B&W Photography

Started 7 months ago | Questions thread
RomanJohnston
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Re: Roman and Rservello
In reply to jkjond, 7 months ago

jkjond wrote:

RomanJohnston wrote:

Alan Brown wrote:

I think you are both right.. it semantics

In camera conversion is not going to fit all circumstances.. even if you do like the output mostly

However, you could shoot in B&W.. that gives you the advantage of seeing the tones on the LCD at least. where the contrast is lying...

Rservello is saying that you are not tied to those exposures if you shoot RAW.. that's his point (I think)

I think you're both right..

If you ever attended Vincent's workshop and his conversion techniques, the in camera conversion or auto conversion from ACR does not take into account half the information you just recorded. Your throwing out the baby AND the bathwater. I could never go back now and just do a straight conversion.

Not true.

Roman, it seems you aren't aware that shooting in black and white mode and saving a raw file records all the colour data - you have the option to work with the camera conversion or start again from the full colour info in post processing.

Some people find it invaluable for assessing tonality on location.

I don't use it, but I believe there are options for controlling the conversion including uploading custom profiles to your camera, so you aren't tied to some lab derived algorithm.

I didn't say you CAN never go back as in the data is no longer there...I am saying I would never go back to a straight conversion after learning what I learned in the class. I know RAW files give you a "Go back" for any editing you want to do color or B&W...or any other type of editing you want to explore.  Maybe that is the sticking point I did not understand....maybe he thought I meant I could never go back and try something different instead.

As for a quick field shot....yes, I can understand it because sometimes in my editor, I do a quick assessment the same way for some of my work, including going through my old stuff to see what might work, but it is only a cursory glance to me and the true conversion would have to take into consideration ALL the subtle tones in the conversion process. And the process is not a LAB derived algorithm. It goes into each color layer RGB and allows you to see each layers tonal values and then stack the layers in a way where each layers attributes contribute to the B&W, THEN going into Silver Effects Pro only after you have pulled the most from each layer. I truly invite you to either pick up the book Oz to Kansas or go to one of his classes...his B&W work is on a completely different level and worth understanding the process.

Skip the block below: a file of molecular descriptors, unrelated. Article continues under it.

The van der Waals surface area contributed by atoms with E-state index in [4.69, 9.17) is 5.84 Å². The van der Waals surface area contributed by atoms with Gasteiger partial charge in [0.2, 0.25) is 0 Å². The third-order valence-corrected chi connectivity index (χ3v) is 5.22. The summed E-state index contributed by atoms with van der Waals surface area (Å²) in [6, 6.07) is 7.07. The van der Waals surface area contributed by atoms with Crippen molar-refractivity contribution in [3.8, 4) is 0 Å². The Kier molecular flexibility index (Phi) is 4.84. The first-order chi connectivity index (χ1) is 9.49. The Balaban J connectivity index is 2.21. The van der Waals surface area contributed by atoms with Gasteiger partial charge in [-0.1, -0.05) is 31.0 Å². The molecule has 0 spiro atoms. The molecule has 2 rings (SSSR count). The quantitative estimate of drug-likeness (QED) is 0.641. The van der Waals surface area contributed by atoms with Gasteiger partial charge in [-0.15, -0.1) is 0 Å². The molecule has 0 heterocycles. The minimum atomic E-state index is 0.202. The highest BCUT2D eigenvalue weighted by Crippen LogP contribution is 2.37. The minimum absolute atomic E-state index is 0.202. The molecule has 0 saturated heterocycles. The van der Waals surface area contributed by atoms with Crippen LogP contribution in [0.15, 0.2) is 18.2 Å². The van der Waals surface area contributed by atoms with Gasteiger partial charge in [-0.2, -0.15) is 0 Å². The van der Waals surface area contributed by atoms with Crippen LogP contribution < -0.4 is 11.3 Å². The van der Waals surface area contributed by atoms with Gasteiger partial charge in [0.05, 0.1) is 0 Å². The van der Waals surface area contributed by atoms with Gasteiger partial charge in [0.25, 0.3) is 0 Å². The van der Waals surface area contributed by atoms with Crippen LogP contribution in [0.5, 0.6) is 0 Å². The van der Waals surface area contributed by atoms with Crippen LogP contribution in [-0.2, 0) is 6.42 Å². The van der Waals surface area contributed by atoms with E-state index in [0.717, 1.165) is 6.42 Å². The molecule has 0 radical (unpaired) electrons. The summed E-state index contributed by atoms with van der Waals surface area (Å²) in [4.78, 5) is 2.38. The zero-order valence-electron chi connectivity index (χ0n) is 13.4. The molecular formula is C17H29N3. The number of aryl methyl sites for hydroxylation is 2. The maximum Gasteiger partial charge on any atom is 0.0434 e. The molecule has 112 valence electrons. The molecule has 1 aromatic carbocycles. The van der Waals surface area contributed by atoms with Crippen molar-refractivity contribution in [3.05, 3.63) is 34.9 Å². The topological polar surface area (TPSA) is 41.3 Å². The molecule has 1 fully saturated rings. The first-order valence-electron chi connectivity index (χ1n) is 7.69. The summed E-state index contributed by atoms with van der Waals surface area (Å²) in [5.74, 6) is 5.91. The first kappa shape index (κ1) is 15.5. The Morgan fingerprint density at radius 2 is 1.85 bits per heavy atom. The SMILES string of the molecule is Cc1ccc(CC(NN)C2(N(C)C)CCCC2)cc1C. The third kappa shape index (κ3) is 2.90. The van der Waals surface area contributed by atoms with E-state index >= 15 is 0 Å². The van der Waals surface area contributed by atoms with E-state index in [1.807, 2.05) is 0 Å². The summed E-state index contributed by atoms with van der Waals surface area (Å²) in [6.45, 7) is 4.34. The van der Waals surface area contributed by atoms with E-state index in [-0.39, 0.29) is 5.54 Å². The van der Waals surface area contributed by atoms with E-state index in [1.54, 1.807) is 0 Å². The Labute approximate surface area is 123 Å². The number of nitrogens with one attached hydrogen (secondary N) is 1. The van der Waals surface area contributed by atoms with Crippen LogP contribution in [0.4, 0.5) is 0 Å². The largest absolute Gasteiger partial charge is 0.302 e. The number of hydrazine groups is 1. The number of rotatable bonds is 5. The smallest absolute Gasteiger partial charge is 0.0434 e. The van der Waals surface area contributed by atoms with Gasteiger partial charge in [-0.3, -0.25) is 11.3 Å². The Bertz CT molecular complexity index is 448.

My argument for using his conversion method have nothing to do with exposure. It has to do with subtle tonalities that would be lost in a straight conversion actually having some weight in the end product. That is why I am having a hard time understanding his comment. Its a lot like saying....The leave are green because dogs bark at the moon....lol. His arguments don't even become slightly relevant to the topic of why I recommended what I recommended. That's why I am here scratching my head.

Totally appreciate you trying to explain..but I think you confused me even more.

I hope this clarifies it for you - you can shoot black and white and keep both the baby and the bathwater.

Actually its best when you shoot and process the best color shot you can ....THEN convert it. Baby AND Bathwater....(here I think we ARE saying the same thing)

Roman

Roman

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The most beautiful thing we can experience is the mysterious; It is the source of all true art and science.
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Wedding and fine art photographer based in the Lake District, UK

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The most beautiful thing we can experience is the mysterious; It is the source of all true art and science.
~ Albert Einstein
http://www.commercialfineart.com/
http://www.romanjohnston.com
http://www.pbase.com/romansphotos

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